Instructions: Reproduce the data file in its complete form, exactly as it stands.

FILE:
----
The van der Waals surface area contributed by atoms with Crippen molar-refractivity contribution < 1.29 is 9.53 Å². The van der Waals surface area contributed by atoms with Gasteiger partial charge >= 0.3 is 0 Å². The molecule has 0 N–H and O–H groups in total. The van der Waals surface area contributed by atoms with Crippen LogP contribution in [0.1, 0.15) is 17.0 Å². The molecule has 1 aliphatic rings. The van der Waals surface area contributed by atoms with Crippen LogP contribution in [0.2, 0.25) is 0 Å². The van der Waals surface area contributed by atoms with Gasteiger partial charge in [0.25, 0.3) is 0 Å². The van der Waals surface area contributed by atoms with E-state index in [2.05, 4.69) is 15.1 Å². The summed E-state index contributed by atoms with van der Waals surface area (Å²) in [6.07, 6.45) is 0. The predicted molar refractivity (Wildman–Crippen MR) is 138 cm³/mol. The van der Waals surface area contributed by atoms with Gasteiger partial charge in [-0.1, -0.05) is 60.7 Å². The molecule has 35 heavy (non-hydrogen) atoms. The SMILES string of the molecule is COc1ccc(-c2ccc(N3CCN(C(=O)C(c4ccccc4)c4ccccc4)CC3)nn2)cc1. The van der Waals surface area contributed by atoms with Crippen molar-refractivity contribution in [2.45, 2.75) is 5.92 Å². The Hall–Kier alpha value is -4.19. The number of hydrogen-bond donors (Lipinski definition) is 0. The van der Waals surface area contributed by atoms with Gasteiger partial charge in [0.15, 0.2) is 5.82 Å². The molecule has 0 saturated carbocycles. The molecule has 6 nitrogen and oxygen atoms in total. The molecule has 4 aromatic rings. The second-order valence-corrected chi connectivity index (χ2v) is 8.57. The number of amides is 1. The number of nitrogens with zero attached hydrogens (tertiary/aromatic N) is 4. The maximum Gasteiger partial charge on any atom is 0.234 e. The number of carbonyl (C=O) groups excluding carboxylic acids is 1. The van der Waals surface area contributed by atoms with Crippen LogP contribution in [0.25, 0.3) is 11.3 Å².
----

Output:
The van der Waals surface area contributed by atoms with Crippen molar-refractivity contribution < 1.29 is 9.53 Å². The van der Waals surface area contributed by atoms with Gasteiger partial charge >= 0.3 is 0 Å². The molecule has 0 N–H and O–H groups in total. The van der Waals surface area contributed by atoms with Crippen LogP contribution in [0.1, 0.15) is 17.0 Å². The molecule has 1 aliphatic rings. The van der Waals surface area contributed by atoms with Crippen LogP contribution in [0.2, 0.25) is 0 Å². The van der Waals surface area contributed by atoms with Gasteiger partial charge in [0.25, 0.3) is 0 Å². The van der Waals surface area contributed by atoms with E-state index in [2.05, 4.69) is 15.1 Å². The summed E-state index contributed by atoms with van der Waals surface area (Å²) in [6.07, 6.45) is 0. The predicted molar refractivity (Wildman–Crippen MR) is 138 cm³/mol. The van der Waals surface area contributed by atoms with Gasteiger partial charge in [-0.1, -0.05) is 60.7 Å². The molecule has 35 heavy (non-hydrogen) atoms. The SMILES string of the molecule is COc1ccc(-c2ccc(N3CCN(C(=O)C(c4ccccc4)c4ccccc4)CC3)nn2)cc1. The van der Waals surface area contributed by atoms with Crippen molar-refractivity contribution in [2.45, 2.75) is 5.92 Å². The Hall–Kier alpha value is -4.19. The number of hydrogen-bond donors (Lipinski definition) is 0. The van der Waals surface area contributed by atoms with Gasteiger partial charge in [0.15, 0.2) is 5.82 Å². The molecule has 0 saturated carbocycles. The molecule has 6 nitrogen and oxygen atoms in total. The molecule has 4 aromatic rings. The second-order valence-corrected chi connectivity index (χ2v) is 8.57. The number of amides is 1. The number of nitrogens with zero attached hydrogens (tertiary/aromatic N) is 4. The maximum Gasteiger partial charge on any atom is 0.234 e. The number of carbonyl (C=O) groups excluding carboxylic acids is 1. The van der Waals surface area contributed by atoms with Crippen LogP contribution in [0.25, 0.3) is 11.3 Å².